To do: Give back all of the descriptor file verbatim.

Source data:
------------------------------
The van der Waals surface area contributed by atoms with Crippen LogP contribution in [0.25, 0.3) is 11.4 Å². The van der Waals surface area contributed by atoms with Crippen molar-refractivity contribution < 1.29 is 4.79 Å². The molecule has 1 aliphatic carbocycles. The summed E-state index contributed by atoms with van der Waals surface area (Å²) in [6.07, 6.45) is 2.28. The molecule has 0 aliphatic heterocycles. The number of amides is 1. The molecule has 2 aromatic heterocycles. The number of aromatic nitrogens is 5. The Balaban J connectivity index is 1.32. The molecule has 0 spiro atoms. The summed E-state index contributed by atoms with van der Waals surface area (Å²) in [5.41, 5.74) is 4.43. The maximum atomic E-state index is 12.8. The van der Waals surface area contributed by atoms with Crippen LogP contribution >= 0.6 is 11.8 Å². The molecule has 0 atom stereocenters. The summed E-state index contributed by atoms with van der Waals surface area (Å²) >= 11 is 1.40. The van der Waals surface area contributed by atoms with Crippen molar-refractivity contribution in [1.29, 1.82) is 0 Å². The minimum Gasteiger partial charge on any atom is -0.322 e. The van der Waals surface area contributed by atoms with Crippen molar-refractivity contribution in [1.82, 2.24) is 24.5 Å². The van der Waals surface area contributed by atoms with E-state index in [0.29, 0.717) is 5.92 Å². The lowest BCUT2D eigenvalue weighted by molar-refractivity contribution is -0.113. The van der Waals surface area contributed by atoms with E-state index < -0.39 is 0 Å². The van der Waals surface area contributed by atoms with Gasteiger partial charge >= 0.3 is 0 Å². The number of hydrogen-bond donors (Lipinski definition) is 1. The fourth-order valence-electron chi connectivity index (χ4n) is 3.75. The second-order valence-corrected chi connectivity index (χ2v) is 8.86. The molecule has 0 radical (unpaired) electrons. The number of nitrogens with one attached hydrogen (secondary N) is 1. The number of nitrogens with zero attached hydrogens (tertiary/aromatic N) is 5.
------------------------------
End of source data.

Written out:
The van der Waals surface area contributed by atoms with Crippen LogP contribution in [0.25, 0.3) is 11.4 Å². The van der Waals surface area contributed by atoms with Crippen molar-refractivity contribution < 1.29 is 4.79 Å². The molecule has 1 aliphatic carbocycles. The summed E-state index contributed by atoms with van der Waals surface area (Å²) in [6.07, 6.45) is 2.28. The molecule has 0 aliphatic heterocycles. The number of amides is 1. The molecule has 2 aromatic heterocycles. The number of aromatic nitrogens is 5. The Balaban J connectivity index is 1.32. The molecule has 0 spiro atoms. The summed E-state index contributed by atoms with van der Waals surface area (Å²) in [5.41, 5.74) is 4.43. The maximum atomic E-state index is 12.8. The van der Waals surface area contributed by atoms with Crippen LogP contribution >= 0.6 is 11.8 Å². The molecule has 0 atom stereocenters. The summed E-state index contributed by atoms with van der Waals surface area (Å²) >= 11 is 1.40. The van der Waals surface area contributed by atoms with Crippen molar-refractivity contribution in [1.29, 1.82) is 0 Å². The minimum Gasteiger partial charge on any atom is -0.322 e. The van der Waals surface area contributed by atoms with Crippen molar-refractivity contribution in [1.82, 2.24) is 24.5 Å². The van der Waals surface area contributed by atoms with E-state index in [0.29, 0.717) is 5.92 Å². The lowest BCUT2D eigenvalue weighted by molar-refractivity contribution is -0.113. The van der Waals surface area contributed by atoms with E-state index < -0.39 is 0 Å². The van der Waals surface area contributed by atoms with Gasteiger partial charge >= 0.3 is 0 Å². The number of hydrogen-bond donors (Lipinski definition) is 1. The fourth-order valence-electron chi connectivity index (χ4n) is 3.75. The second-order valence-corrected chi connectivity index (χ2v) is 8.86. The molecule has 0 radical (unpaired) electrons. The number of nitrogens with one attached hydrogen (secondary N) is 1. The number of nitrogens with zero attached hydrogens (tertiary/aromatic N) is 5.